Local communications strategist Jamila Kyari authors a compelling fashion, beauty and lifestyle blog which brings a unique African perspective to the local style scene.
Through her articles, social media content, personal style and brand advocacy, Kyari inspires women to live a colourful, vibrant and bold life through African fashion and culture.
“African print fabrics usually have very colourful, vibrant hues. Wearing them really uplifts my mood – I love colour because I feel like our lives should be colourful” said Kyari.
Three years ago, it was Kyari’s fascination with African fashion and the infiltration of African prints globally that motivated her to launch this passion project. Since then, she has turned her blog into a platform that enthusiastically showcases the philosophies behind African fashion.
She also goes out of her way to share the stories behind both local and global fashion designers who are using African textiles and other forms of inspiration from the continent.
“I do a lot of research into the different brands I feature because I want to know who the founders really are, how and why they got started, how they make their clothes, and if they have any connection to Africa themselves,” Kyari said.
“Some brands work with artisans in African countries to make the products and I like to capture the stories behind those communities as well.”
In addition to her careful research, Kyari was born and raised in Nigeria before coming to Canada over 15 years ago. She brings some of her own cultural background and influences into her work, making her a genuine and trustworthy voice within the African fashion community.
Through commenting on the attention that the Black Lives Matter movement has brought to Black-owned businesses and Black culture, Kyari explained how her work helps to amplify the incredible things that are happening in the Black community.
“People are looking for where to find these authentic African prints, soaps, candles and other cultural artifacts that can help them connect with Black culture in a deep and genuine way, and I think that my blog helps to highlight some of those brands,” Kyari said.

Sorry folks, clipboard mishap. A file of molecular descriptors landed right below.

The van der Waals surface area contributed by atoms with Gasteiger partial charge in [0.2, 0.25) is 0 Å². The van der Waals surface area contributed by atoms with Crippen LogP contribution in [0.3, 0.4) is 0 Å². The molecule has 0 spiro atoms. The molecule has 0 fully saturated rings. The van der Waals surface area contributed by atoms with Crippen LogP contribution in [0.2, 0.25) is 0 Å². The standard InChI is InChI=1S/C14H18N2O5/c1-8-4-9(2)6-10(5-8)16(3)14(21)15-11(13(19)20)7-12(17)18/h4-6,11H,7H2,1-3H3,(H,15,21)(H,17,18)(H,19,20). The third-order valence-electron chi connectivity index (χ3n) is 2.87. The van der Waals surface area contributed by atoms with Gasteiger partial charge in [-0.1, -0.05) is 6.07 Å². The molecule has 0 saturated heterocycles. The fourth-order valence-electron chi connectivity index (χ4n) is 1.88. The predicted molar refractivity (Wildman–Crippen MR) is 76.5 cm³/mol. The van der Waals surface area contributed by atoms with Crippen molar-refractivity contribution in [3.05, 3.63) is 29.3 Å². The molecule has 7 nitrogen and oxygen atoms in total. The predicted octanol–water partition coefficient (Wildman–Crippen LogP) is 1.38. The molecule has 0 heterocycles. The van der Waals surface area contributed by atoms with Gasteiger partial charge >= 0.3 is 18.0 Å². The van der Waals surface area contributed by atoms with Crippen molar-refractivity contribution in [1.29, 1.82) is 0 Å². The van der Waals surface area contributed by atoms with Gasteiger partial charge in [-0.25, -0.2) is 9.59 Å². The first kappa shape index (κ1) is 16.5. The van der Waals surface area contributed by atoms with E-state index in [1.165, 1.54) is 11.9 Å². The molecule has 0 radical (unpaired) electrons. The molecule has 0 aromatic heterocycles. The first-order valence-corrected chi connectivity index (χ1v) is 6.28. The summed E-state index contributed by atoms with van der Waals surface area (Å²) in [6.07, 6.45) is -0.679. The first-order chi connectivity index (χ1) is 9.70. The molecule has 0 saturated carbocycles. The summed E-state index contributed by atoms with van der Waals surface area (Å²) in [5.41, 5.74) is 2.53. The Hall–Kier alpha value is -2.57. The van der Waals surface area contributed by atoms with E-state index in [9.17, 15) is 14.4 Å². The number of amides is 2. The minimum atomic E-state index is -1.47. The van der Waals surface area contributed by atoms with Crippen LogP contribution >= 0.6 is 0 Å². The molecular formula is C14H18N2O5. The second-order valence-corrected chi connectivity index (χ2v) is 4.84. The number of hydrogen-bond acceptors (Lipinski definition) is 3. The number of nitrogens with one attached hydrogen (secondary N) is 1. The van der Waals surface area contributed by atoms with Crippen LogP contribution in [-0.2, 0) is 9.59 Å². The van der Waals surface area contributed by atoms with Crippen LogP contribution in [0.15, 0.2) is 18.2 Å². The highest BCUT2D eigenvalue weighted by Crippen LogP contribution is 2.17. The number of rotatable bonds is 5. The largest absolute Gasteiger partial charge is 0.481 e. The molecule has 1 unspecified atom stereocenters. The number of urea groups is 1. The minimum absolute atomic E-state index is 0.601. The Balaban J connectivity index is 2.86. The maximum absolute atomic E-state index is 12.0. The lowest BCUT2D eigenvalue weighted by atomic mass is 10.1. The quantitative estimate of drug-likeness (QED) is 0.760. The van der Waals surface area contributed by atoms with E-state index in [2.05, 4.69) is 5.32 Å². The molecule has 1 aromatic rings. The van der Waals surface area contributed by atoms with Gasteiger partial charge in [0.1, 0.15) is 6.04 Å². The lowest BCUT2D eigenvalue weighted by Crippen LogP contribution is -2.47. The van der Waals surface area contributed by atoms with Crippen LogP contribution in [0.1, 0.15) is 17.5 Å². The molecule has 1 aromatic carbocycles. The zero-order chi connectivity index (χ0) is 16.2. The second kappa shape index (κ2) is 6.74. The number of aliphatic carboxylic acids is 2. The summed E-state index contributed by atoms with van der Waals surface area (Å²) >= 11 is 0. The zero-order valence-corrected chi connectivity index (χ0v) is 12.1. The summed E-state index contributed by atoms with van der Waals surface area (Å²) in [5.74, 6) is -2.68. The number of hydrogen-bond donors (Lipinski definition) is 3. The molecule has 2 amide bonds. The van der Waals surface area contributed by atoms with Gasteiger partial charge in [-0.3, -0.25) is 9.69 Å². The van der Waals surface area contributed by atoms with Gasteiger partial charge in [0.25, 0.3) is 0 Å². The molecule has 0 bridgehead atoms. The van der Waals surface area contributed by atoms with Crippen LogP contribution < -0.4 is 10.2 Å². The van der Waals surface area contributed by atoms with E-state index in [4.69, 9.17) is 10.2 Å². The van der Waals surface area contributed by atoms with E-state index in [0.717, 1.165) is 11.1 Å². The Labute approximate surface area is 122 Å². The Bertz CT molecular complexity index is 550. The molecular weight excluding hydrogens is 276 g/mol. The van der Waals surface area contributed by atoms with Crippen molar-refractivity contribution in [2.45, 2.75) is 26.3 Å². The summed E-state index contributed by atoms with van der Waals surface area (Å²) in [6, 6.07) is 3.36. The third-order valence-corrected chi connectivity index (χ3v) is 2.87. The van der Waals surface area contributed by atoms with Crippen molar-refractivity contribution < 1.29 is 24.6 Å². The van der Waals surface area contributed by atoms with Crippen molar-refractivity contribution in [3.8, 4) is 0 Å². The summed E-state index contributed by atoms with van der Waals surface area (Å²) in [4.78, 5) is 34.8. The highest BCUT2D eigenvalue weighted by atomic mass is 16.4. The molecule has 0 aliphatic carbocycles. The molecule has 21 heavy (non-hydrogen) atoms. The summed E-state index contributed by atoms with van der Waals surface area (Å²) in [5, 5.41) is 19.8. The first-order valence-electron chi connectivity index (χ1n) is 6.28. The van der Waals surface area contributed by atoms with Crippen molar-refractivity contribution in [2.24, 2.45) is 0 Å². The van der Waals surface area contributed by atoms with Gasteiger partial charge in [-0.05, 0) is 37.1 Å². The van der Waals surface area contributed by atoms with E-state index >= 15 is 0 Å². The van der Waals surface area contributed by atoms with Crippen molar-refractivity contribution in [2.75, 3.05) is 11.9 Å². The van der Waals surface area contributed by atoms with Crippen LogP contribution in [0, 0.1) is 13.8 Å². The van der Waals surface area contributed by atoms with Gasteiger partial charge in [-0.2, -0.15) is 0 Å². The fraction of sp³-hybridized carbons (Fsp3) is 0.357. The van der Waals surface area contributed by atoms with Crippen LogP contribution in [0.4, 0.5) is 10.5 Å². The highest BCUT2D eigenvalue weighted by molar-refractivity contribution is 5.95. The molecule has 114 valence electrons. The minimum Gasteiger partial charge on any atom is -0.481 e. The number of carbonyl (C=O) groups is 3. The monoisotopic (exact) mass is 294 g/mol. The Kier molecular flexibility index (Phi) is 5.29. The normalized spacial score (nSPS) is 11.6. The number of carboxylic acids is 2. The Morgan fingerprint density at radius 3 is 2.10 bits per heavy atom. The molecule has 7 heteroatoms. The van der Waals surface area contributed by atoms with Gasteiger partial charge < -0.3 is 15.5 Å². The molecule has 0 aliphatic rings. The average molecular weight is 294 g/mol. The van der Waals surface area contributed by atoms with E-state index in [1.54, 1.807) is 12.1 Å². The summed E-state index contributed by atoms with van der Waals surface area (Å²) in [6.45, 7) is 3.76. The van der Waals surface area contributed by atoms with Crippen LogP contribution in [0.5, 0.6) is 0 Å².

Articulating a warm and inclusive perspective, Kyari shared that she thinks of fashion as a means of expression which can spark conversation, foster connection and create community regardless of where people come from.
“As long as people respect the values and history of where African prints and styles come from, rather than just dressing up as though they’re wearing a costume, I don’t think it’s cultural appropriation. In fact, I want people to feel empowered to use these fabrics in their own personal style because if they’re being embraced, it’s a beautiful thing,” Kyari said.
To that end, Kyari’s blog emphasizes the cultural history and evolution of these materials, educating readers to give them that deeper understanding. For example, she shared that the origin of African prints actually dates back to Indonesia and has a very rich history.
It’s because these prints and fabrics have been embraced by Africans over the years that they have been adopted as their own. That said, Kyari explained that there are several textiles indigenous to Africa as well, such as the Adire cloth, which is made by the Yoruba people of Nigeria, and Mudcloth which can be found in Mali.
When it comes to accumulating her own wardrobe, Kyari enjoys thrifting and has even collaborated with local thrift boutiques in Kitchener such as Artisanal Design Co., and Le Prix – two of her personal favourites.
Her striking style involves placing an African twist on the pieces she collects to reflect a sense of what she calls ‘socio-cultural sophistication’.
“I coined that phrase when I was first getting started because it communicates that I want women to know about, and feel empowered by the amazing things that come out of Africa.”
At the root of it all, Kyari’s message is about building capacity and community through empowering others to be their brightest and boldest selves. She places self-love and self-care at the top of her priority list and encourages others to do the same.
“Grooming, taking care of you, and being kind and compassionate to yourself – that’s what looking good should be all about. If you want to dress up and look nice then you must really be intentional and deliberate about how you want to feel.”